Date of Completion


Embargo Period



Dr. Barbara Kream and Dr. Anne Delany

Field of Study

Biomedical Science


Master of Science

Open Access

Campus Access


The Epidermal Growth Factor Receptor (EGFR) family of tyrosine kinase receptors plays an important role in cell proliferation, migration, survival and differentiation in multiple tissue types. In skeletal tissue, EGFR family signaling is required for differentiation of skeletal progenitors, and for development and homeostasis of cartilage and bone tissue. Our prior studies have also shown that EGFR family signaling is required for mammalian limb regeneration responses. We found that the spontaneous regeneration response that normally occurs following distal amputation of the neonatal mouse digit tip is impaired in transgenic mice with conditional limb targeted deletion of the EGFR or its related receptor, ErbB3. The goal of this project is to understand the molecular and cellular mechanisms that mediate the genetic requirement for EGFR and ErbB3 for limb regeneration responses in the mouse digit tip. Our study demonstrates that bone formation (volume and length) of the distal most digit phalanx, as revealed by Micro Computed Tomography (uCT) analysis, are significantly reduced in the digit tips of mice with conditional loss of EGFR (EGFR-cko mice) or ErbB3 (ErbB3-cko mice) 6 weeks after amputation compared to littermate control wild type digits. In addition, we found that cell proliferation, as determined by Ki67 immunostaining, is significantly reduced among mesenchymal cells that accumulate at the distal edge of the digit stumps (the putative blastema cells) of ErbB3-cko digits 7 and 11 days after amputation. Cell proliferation in the same region of EGFR-cko digit stumps was unchanged. Expression of the blastema marker msx1 was significantly decreased in the distal mesenchyme of EGFR-cko digit stumps but not in ErbB3-cko digit stumps 11 days after amputation. These results confirm that the spontaneous regeneration response of normal neonatal mouse digit tips amputated at a distal level is impaired by either loss of EGFR or ErbB3. However, our results demonstrate that the mechanism by which genetic loss of EGFR or ErbB3 impairs the spontaneous digit tip regeneration response in amputated neonatal digit tips is distinct. We suggest that genetic loss of ErbB3 impairs digit tip regeneration by reducing blastema cell proliferation, such that insufficient numbers of progenitor cells are available to re-form the amputated digit tip. In contrast, we suggest that genetic loss of EGFR impairs spontaneous digit tip regeneration by suppressing the differentiation of blastema cell progenitors into the skeletal lineage. Based on these results, we propose that the function of ErbB3 signaling during mouse digit tip regeneration is to maintain the proliferation of blastema progenitor cells, while the function of EGFR is to promote the re-differentiation of progenitor cells into the skeletal lineage. These studies suggest that stimulation of distinct EGFR family signals may have therapeutic utility in the future in promoting progenitor cell responses important for limb regeneration in humans.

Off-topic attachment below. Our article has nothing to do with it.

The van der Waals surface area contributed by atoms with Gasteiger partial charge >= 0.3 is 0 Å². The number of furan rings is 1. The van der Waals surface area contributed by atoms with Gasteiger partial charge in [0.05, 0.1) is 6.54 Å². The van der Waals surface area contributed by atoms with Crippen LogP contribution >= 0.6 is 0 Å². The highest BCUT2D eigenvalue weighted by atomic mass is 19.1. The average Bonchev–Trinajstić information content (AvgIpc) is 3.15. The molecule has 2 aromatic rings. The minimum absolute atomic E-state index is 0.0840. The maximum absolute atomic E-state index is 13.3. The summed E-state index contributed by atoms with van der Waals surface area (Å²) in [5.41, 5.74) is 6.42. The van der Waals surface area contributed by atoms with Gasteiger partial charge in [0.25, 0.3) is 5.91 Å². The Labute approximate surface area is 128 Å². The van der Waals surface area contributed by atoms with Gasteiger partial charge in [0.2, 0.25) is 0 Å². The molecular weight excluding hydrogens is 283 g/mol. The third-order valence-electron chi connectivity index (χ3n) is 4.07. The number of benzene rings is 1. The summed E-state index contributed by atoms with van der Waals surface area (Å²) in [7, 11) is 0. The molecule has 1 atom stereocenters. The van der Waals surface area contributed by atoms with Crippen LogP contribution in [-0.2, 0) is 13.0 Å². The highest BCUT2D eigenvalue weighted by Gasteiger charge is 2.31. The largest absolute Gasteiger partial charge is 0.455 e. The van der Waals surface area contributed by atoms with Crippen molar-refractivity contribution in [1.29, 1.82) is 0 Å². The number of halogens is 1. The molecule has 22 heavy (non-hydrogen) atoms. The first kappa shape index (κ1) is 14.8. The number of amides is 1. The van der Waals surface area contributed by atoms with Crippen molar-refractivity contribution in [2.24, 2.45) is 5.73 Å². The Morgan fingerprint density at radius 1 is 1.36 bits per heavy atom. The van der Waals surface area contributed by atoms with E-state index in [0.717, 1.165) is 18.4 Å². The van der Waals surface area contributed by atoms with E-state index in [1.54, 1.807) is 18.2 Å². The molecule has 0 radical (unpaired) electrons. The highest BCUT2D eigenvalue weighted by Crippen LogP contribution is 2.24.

Major Advisor

Dr. Caroline Dealy